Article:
• What is my main problem?
  • What do I need to do?
  • Why is it important for me to do this?

A public information program by the US Department of Health and Human Services encourages patients to improve healthcare quality and avoid errors by asking questions about health conditions and treatment.[15]

[edit] See also


[edit] Citations

  1. ^ M. V. Williams, et al. (1995). "Inadequate functional health literacy among patients at two public hospitals". JAMA 274 (21): 677–82. doi:10.1001/jama.274.21.1677. http://jama.ama-assn.org/cgi/content/abstract/274/21/1677. Retrieved 2006-06-30. 
  2. ^ McMurray, A 2007 Community health and wellness: A Sociological Approach. Brisbane: Elisver
  3. ^ The Institute of Medicine: Health Literacy: A Prescription to End Confusion (2004)
  4. ^ Terry C. Davis, PhD; Michael S. Wolf, PhD, MPH; Pat F. Bass III, MD; Jason A. Thompson, BA; Hugh H. Tilson, MD, DrPH; Marolee Neuberger, MS; and Ruth M. Parker, MD (2006). "Literacy and Misunderstanding Prescription Drug Labels". Annals of Internal Medicine 145 (12): 887–94. PMID 17135578. http://www.annals.org/cgi/content/full/0000605-200612190-00144v1. Retrieved 2006-11-30. 
  5. ^ U.S. Department of Health and Human Services: Quick Guide to Health Literacy
  6. ^ a b M. V. Williams, et al. (1995). "The test of functional health literacy in adults: a new instrument for measuring patients' literacy skills.". J Gen Intern Med. 10 (10): 537–41. PMID 8576769. 
  7. ^ 2003 National Assessment of Adult Literacy The Health Literacy of America’s Adults Retrieved 9 September 2006
  8. ^ American Society of Anesthesiology abstracts (October 25, 2005), Aaron M. Fields, M.D., Kirk H. Shelley, M.D., Ph.D., Craig Freiberg, M.D. (Department of Anesthesiology, Yale University School of Medicine)Patients and Jargon: Are We Speaking the Same Language?, retrieved 2008-10-18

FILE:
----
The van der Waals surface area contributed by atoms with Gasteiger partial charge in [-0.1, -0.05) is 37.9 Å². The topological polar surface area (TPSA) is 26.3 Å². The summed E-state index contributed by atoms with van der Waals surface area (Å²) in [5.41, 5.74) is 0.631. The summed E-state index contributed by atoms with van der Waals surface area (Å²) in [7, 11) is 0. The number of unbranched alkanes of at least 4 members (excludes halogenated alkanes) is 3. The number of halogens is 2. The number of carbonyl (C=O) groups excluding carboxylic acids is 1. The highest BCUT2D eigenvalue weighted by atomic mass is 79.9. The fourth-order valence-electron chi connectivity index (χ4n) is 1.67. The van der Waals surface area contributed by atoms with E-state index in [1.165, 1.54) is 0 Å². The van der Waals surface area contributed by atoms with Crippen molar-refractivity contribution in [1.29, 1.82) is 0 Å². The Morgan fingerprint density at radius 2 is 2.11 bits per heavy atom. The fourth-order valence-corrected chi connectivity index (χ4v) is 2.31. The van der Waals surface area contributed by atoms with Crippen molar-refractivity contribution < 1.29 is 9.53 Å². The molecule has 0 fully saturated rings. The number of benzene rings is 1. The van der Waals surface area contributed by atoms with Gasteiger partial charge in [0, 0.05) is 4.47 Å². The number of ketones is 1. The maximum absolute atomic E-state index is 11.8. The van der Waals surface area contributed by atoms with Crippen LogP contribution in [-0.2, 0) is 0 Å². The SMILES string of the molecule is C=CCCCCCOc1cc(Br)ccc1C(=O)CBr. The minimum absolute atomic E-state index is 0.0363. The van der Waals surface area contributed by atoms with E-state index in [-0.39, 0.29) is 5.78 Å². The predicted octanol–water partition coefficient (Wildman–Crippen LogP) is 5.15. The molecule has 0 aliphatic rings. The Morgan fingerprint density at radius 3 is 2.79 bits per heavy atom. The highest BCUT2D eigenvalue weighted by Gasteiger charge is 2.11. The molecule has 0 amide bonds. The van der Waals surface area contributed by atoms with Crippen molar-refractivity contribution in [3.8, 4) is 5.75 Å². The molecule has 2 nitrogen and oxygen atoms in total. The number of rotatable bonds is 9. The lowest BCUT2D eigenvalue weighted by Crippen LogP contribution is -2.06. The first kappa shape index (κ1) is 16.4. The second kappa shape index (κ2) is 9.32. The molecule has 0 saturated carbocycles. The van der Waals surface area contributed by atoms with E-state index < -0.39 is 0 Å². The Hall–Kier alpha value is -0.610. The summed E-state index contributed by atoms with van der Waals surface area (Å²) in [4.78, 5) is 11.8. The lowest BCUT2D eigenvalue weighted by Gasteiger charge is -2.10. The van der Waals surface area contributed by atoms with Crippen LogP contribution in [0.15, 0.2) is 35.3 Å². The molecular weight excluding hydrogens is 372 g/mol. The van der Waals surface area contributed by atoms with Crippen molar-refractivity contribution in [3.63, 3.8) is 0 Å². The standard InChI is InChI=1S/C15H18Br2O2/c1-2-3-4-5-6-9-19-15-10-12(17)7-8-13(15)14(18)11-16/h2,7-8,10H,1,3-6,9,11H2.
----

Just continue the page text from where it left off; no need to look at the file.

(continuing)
9. ^ The Center for Advancement of Health (March 2003): Talking the Talk: Improving Patient-Provider Communication, retrieved 2008-10-18
  10. ^ Agency for Healthcare Research and Quality: Evidence Report/Technology Assessment: Number 87 Literacy and Health Outcomes
  11. ^ Barry D. Weiss, MD, et al. (2005). "Quick Assessment of Literacy in Primary Care: The Newest Vital Sign". Annals of Family Medicine 3 (6): 514–522. doi:10.1370/afm.405. PMID 16338915. PMC 1466931. http://www.annfammed.org/cgi/content/full/3/6/514. Retrieved 2006-06-30. 
  12. ^ The Newest Vital Sign: a Health Literacy Assessment Tool
  13. ^ Powers BJ, Trinh JV, Bosworth HB. Can this patient read and understand written health information? JAMA. 2010 Jul 7;304(1):76-84. PMID: 20606152
  14. ^ Ask Me Three
  15. ^ Agency for Healthcare Research and Quality:Questions Are the Answer, retrieved 2008-10-18

[edit] Sources

  • Nutbeam, D. (2000). Health literacy as a public health goal: A challenge for contemporary health education and communication strategies into the 21st century. Health Promotion International, 15(3), 259–267.
  • Pleasant, A. & Kuruvilla, S. (2008). A tale of two health literacies? Public health and clinical approaches to health literacy. Health Promotion International. Retrieved Feb. 28, 2008 from [1].
  • Ratzan, S. C. (2001). Health literacy: Communication for the public good. Health Promotion International, 16(2), 207–214.
  • Rootman, I., & Wharf-Higgins, J. (2007). Literacy and Health: Implications for Active Living. WellSpring, 18 (4).
  • Rudd, R., Moeykens, B. Colton, TC. (1999) Health and literacy: A review of medical and public health literature. In J. Comings, B. Garners, & C. Smith, eds. Annual Review of Adult Learning and Literacy, Volume I. New York, NY: Jossey-Bass.
  • Zarcadoolas, C., Pleasant, A., & Greer, D. (2005). Understanding health literacy: An expanded model. Health Promotion International, 20, 195–203.
  • Zarcadoolas, C., Pleasant, A., & Greer, D. (2006). Advancing health literacy: A framework for understanding and action. Jossey-Bass: San Francisco, CA.